How SandRidge Energy Inc. Is Doing the Little Things to Improve Returns
I don't think investors realize how focused SandRidge Energy is on improving shareholder returns. It's the little things really, but these little things add up to big savings.
Expensive paint job
Take for example the photo to the right of an oil tank battery. It has a nicely painted SandRidge Energy logo on it. The cost of painting those oil tank batteries with that logo is $15,000 per well. That might not sound like a lot considering it costs SandRidge Energy around $3 million to drill each well, but if you consider the company drills 460 wells each year this really adds up. In fact, it costs SandRidge Energy about $7 million each year just to have its logo painted on those tank batteries.
The company decided that this was not an investment that was creating any value for investors so the company is no longer painting those tank batteries. For perspective, that's enough of a savings to actually fund two additional Mississippian wells each year. This and a whole host of other improvements is enabling SandRidge Energy to improve its rate of return for each well it drills, which is real good news for shareholders.
SandRidge Energy is really focused on optimizing its development plans. One way it's achieving optimal results is through multi-well pad drilling. This industry trend is saving companies a lot of money. Chesapeake Energy , for example, has focused on drilling more wells on multi-well pads. That shift, when combined with other operational efficiencies, has enabled Chesapeake Energy to see a 7% year-over-year decrease in its Midcontinent drilling and completion costs while its spud-to-first sales cycle time is down 30% year over year. That's pushing up the rate of return Chesapeake Energy is earning on each well it drills in the region.
SandRidge Energy is seeing similar results in the Midcontinent. Last year the company drilled about 40% of its wells utilizing multi-well pads, which saved the company $25 million. This year the company's plan is to drill 70% of its wells on pads, which is expected to save the company $65 million. One of the biggest savings in this shift is found in sharing well-site facilities like the tank batteries as well as separation equipment. For example, moving from a single well facility to a four well share facility enables SandRidge to reduce its well facility costs from $540,000 per well to just $170,000 per well.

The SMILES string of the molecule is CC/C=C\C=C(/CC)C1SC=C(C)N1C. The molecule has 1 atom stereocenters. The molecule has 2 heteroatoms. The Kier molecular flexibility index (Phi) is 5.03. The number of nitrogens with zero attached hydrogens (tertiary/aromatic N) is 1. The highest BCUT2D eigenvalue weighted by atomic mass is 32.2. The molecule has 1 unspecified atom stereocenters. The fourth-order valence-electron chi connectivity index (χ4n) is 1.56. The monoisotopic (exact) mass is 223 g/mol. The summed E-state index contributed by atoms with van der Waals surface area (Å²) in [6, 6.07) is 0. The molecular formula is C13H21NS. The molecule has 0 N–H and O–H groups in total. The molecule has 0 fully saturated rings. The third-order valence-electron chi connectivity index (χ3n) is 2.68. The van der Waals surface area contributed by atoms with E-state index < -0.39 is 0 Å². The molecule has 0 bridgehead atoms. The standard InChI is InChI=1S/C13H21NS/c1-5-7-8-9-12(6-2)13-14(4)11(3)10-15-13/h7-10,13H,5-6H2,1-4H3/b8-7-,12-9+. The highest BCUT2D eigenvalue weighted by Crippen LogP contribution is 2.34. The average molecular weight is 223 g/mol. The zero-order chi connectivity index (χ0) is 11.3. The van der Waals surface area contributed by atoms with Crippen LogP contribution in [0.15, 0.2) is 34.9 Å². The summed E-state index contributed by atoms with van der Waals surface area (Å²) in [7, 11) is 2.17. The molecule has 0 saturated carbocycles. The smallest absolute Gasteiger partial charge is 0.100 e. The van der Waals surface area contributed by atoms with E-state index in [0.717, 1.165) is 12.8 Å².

As the following slide shows, SandRidge Energy's shift to multi-well pads and shared facilities is able to generate significant savings over its competitors due to its focus on costs.
First off we should note in that above slide that in the picture at the bottom of the slide SandRidge Energy doesn't have any white painted tanks with its logo; instead the tanks here are painted a standard green color. Add that savings with synergies from drilling a dual well pad and the company was able to drill these wells for an average of $2.6 million. Those savings, combined with better well design enabled SandRidge's wells to each produce more oil and gas than a nearby competitor's well for a much lower cost. This shift is really moving the needle for the company as a whole.
SandRidge Energy is doing the little things to improve its returns. The company is focused on reducing its well costs from the current $2.9 million to $2.7 million, which will boost its internal rate of return per well from 54% to 79%. But it's not stopping there as the company has an aspirational goal to get its well costs down to $2.3 million per well, which would push its returns to 128% per well. That goal will only be achieved as the company continues to work on taking small costs out, which really were adding up. Given what we've seen so far, I think the company will one day achieve and possibly exceed that goal, which will produce really great returns for investors.
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The article How SandRidge Energy Inc. Is Doing the Little Things to Improve Returns originally appeared on Fool.com.Matt DiLallo owns shares of SandRidge Energy. The Motley Fool has no position in any of the stocks mentioned. Try any of our Foolish newsletter services free for 30 days. We Fools may not all hold the same opinions, but we all believe that considering a diverse range of insights makes us better investors. The Motley Fool has a disclosure policy.
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